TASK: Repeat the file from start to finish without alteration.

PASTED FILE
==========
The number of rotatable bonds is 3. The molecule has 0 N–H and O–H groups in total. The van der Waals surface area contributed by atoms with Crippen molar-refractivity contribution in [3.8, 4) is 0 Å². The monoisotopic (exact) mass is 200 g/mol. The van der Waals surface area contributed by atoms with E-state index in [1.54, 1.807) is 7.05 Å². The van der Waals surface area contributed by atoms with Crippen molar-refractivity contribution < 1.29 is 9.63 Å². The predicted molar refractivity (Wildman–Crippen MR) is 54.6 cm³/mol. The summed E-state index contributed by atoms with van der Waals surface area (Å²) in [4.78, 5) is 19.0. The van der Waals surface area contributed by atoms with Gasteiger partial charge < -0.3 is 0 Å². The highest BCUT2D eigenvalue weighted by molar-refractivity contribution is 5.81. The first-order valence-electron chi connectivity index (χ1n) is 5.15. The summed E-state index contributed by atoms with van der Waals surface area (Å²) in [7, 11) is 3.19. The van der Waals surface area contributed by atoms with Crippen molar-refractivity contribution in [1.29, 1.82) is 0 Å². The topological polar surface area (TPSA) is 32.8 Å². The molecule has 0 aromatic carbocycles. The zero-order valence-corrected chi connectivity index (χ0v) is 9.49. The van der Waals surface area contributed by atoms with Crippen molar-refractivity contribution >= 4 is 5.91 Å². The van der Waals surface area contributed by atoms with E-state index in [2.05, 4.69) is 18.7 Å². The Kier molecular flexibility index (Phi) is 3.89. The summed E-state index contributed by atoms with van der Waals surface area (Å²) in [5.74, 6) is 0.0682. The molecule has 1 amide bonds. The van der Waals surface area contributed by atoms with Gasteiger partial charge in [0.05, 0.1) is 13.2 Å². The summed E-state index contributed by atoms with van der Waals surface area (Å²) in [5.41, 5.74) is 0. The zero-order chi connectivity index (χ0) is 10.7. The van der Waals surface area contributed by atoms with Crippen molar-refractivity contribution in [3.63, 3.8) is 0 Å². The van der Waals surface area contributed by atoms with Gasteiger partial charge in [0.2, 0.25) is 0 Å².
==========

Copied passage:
The number of rotatable bonds is 3. The molecule has 0 N–H and O–H groups in total. The van der Waals surface area contributed by atoms with Crippen molar-refractivity contribution in [3.8, 4) is 0 Å². The monoisotopic (exact) mass is 200 g/mol. The van der Waals surface area contributed by atoms with E-state index in [1.54, 1.807) is 7.05 Å². The van der Waals surface area contributed by atoms with Crippen molar-refractivity contribution < 1.29 is 9.63 Å². The predicted molar refractivity (Wildman–Crippen MR) is 54.6 cm³/mol. The summed E-state index contributed by atoms with van der Waals surface area (Å²) in [4.78, 5) is 19.0. The van der Waals surface area contributed by atoms with Gasteiger partial charge < -0.3 is 0 Å². The highest BCUT2D eigenvalue weighted by molar-refractivity contribution is 5.81. The first-order valence-electron chi connectivity index (χ1n) is 5.15. The summed E-state index contributed by atoms with van der Waals surface area (Å²) in [7, 11) is 3.19. The van der Waals surface area contributed by atoms with Crippen molar-refractivity contribution in [1.29, 1.82) is 0 Å². The topological polar surface area (TPSA) is 32.8 Å². The molecule has 0 aromatic carbocycles. The zero-order valence-corrected chi connectivity index (χ0v) is 9.49. The van der Waals surface area contributed by atoms with Crippen molar-refractivity contribution >= 4 is 5.91 Å². The van der Waals surface area contributed by atoms with E-state index in [2.05, 4.69) is 18.7 Å². The Kier molecular flexibility index (Phi) is 3.89. The summed E-state index contributed by atoms with van der Waals surface area (Å²) in [5.74, 6) is 0.0682. The molecule has 1 amide bonds. The van der Waals surface area contributed by atoms with Gasteiger partial charge in [0.05, 0.1) is 13.2 Å². The summed E-state index contributed by atoms with van der Waals surface area (Å²) in [5.41, 5.74) is 0. The zero-order chi connectivity index (χ0) is 10.7. The van der Waals surface area contributed by atoms with Crippen molar-refractivity contribution in [3.63, 3.8) is 0 Å². The van der Waals surface area contributed by atoms with Gasteiger partial charge in [0.2, 0.25) is 0 Å².